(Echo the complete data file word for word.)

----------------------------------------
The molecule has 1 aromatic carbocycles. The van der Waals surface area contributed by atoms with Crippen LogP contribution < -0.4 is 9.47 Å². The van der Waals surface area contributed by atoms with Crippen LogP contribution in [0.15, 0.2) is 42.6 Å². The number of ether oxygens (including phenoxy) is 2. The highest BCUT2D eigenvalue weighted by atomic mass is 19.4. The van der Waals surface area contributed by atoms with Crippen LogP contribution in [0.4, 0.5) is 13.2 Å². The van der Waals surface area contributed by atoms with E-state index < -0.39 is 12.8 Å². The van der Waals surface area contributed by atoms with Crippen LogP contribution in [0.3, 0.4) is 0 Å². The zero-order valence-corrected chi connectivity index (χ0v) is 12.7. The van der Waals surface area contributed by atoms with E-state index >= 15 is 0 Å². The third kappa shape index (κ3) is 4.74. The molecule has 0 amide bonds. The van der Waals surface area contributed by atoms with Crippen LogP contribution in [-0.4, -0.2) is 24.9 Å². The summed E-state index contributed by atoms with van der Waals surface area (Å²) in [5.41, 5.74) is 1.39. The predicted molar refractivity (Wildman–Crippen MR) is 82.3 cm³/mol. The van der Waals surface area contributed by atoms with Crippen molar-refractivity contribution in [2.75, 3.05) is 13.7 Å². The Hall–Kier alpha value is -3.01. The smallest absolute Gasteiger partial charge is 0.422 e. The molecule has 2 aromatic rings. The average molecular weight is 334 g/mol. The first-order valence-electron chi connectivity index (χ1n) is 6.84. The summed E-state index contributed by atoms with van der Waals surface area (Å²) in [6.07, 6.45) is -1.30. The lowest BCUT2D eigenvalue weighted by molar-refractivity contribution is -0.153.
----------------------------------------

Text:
The molecule has 1 aromatic carbocycles. The van der Waals surface area contributed by atoms with Crippen LogP contribution < -0.4 is 9.47 Å². The van der Waals surface area contributed by atoms with Crippen LogP contribution in [0.15, 0.2) is 42.6 Å². The number of ether oxygens (including phenoxy) is 2. The highest BCUT2D eigenvalue weighted by atomic mass is 19.4. The van der Waals surface area contributed by atoms with Crippen LogP contribution in [0.4, 0.5) is 13.2 Å². The van der Waals surface area contributed by atoms with E-state index < -0.39 is 12.8 Å². The van der Waals surface area contributed by atoms with Crippen LogP contribution in [0.3, 0.4) is 0 Å². The zero-order valence-corrected chi connectivity index (χ0v) is 12.7. The van der Waals surface area contributed by atoms with E-state index >= 15 is 0 Å². The third kappa shape index (κ3) is 4.74. The molecule has 0 amide bonds. The van der Waals surface area contributed by atoms with Crippen LogP contribution in [-0.4, -0.2) is 24.9 Å². The summed E-state index contributed by atoms with van der Waals surface area (Å²) in [5.41, 5.74) is 1.39. The predicted molar refractivity (Wildman–Crippen MR) is 82.3 cm³/mol. The van der Waals surface area contributed by atoms with Crippen molar-refractivity contribution in [2.75, 3.05) is 13.7 Å². The Hall–Kier alpha value is -3.01. The smallest absolute Gasteiger partial charge is 0.422 e. The molecule has 2 aromatic rings. The average molecular weight is 334 g/mol. The first-order valence-electron chi connectivity index (χ1n) is 6.84. The summed E-state index contributed by atoms with van der Waals surface area (Å²) in [6.07, 6.45) is -1.30. The lowest BCUT2D eigenvalue weighted by molar-refractivity contribution is -0.153.